Career advice tends to get trapped in DMs and Discord discussions. As a mentor, I found myself being asked the same questions time and time again. This advice is in high demand for a lot of students and professionals alike, so it made sense to produce a resource that was accessible to everyone. Most career advice is also dull, vague, and difficult to apply at the best of times. Let’s be real—no one wants to watch how to make a resume and cover letter, and you can’t blame them. But I wanted my series to be different.

I wanted the Guide to Game Art Applications to be an exciting, modern, and refreshing take through solid, structured content that everyone can benefit from.

If you take that bedrock of career building away then the superstar artist that everyone strives to be has nowhere to work. Take that away, and the superstar artist lacks the bigger-picture perspective, the healthy mindset, and the crucial soft skills needed to interface with any team.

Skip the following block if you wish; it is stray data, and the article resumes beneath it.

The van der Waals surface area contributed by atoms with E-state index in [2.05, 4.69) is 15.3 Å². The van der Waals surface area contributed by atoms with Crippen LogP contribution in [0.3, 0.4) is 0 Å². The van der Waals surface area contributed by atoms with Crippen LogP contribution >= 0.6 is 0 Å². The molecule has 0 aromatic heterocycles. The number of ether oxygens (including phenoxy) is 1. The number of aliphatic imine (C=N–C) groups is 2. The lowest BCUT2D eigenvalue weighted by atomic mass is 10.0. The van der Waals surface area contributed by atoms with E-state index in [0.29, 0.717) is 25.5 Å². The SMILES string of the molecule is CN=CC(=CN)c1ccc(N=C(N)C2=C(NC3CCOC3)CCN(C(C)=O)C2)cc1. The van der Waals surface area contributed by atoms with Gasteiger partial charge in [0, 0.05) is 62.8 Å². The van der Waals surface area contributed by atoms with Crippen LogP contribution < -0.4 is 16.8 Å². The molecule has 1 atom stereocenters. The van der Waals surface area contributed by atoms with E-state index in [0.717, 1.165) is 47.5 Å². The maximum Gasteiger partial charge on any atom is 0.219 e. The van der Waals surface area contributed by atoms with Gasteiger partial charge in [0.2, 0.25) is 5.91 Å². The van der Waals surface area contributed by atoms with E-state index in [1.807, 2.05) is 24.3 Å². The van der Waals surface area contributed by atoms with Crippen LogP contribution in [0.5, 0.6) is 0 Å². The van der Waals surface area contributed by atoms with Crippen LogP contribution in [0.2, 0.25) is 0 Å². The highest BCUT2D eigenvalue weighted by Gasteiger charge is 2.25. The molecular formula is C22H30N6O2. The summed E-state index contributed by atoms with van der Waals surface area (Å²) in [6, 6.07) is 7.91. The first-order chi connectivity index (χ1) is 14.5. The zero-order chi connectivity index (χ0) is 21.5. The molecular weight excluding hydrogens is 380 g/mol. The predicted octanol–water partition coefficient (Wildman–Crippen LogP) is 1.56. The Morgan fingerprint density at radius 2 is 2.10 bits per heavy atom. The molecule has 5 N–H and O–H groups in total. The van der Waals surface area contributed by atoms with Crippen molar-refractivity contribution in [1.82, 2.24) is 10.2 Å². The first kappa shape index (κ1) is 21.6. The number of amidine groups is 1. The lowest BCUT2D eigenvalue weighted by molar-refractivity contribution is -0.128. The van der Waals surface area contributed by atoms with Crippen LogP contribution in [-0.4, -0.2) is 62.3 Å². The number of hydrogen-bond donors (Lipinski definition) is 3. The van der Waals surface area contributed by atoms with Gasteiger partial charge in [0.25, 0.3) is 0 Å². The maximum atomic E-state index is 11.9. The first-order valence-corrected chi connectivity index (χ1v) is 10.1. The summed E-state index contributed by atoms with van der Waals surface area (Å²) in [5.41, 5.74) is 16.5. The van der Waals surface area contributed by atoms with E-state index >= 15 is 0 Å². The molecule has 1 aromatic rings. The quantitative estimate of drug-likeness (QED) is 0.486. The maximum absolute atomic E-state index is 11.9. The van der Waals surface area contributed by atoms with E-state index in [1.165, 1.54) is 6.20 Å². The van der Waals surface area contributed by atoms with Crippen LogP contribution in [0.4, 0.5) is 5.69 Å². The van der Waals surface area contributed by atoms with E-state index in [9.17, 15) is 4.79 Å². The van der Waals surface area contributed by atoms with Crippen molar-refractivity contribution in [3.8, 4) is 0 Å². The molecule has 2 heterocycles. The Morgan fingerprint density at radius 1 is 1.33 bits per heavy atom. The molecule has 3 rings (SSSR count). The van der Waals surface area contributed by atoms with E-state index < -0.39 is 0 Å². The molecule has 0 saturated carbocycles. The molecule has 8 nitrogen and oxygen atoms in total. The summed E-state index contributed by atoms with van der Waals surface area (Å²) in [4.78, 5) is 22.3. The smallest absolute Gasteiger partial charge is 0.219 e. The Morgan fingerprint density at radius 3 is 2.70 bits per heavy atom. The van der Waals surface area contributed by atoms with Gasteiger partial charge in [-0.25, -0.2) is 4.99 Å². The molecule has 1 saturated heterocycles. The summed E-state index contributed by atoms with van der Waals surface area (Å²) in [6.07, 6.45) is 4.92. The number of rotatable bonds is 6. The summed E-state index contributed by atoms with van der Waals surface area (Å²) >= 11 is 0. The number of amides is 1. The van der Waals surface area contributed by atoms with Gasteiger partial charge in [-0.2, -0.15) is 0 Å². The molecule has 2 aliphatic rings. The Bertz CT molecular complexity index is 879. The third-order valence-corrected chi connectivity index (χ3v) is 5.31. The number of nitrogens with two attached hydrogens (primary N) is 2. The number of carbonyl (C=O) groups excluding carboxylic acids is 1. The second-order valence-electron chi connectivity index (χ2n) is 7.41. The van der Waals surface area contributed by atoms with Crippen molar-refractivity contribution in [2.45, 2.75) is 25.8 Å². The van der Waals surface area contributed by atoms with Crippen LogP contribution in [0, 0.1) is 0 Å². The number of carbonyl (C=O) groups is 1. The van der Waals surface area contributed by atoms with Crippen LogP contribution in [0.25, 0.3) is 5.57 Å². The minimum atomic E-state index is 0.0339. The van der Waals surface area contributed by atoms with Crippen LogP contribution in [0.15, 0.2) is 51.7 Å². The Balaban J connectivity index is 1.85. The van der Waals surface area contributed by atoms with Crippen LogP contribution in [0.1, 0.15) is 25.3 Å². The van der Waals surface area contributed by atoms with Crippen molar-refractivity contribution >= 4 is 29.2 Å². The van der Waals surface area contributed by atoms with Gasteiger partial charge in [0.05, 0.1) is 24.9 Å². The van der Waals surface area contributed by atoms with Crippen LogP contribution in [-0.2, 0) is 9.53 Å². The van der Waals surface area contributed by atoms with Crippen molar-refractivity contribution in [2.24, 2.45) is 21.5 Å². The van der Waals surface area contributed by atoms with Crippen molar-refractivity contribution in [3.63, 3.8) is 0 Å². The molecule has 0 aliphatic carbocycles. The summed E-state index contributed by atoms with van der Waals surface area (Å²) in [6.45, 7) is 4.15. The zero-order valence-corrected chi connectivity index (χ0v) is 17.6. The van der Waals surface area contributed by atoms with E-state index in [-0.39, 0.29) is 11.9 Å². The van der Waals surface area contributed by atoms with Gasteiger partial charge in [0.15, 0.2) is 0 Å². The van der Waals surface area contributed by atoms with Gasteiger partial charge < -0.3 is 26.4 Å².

A graphic displaying the main topics in each section of the series

Most memorable learning experience?

I don’t have one defining learning experience; rather, a series of memorable lessons over the course of my career that have led to one key realisation.

Everyone at some point in their lives has said things like, “Why do I feel like I should know this already? Why does this keep happening? When will I be recognised for my efforts?” What I’ve come to realise is that no matter how clueless you feel, the answers are only ever a question away.

“I keep getting a bug when I do this—has this happened to you? Sorry mate, but I’m stuck on this—how can I move forward? I’ve been taking on responsibilities above my paygrade—may we have a salary review?”

Just ask.

Even if you might not like the answer, if you ask the question you can move forward from that place in confidence because you’ll have confronted the challenge. You’ll no longer squirm with anxiety about it because it won’t be unexplored territory anymore. Win, lose or draw—the outcome almost doesn’t matter because you’ll be wiser for it. The process of going out there, despite everything, and asking anyway is the definition of courage, and you’ll need plenty of courage to achieve your goals.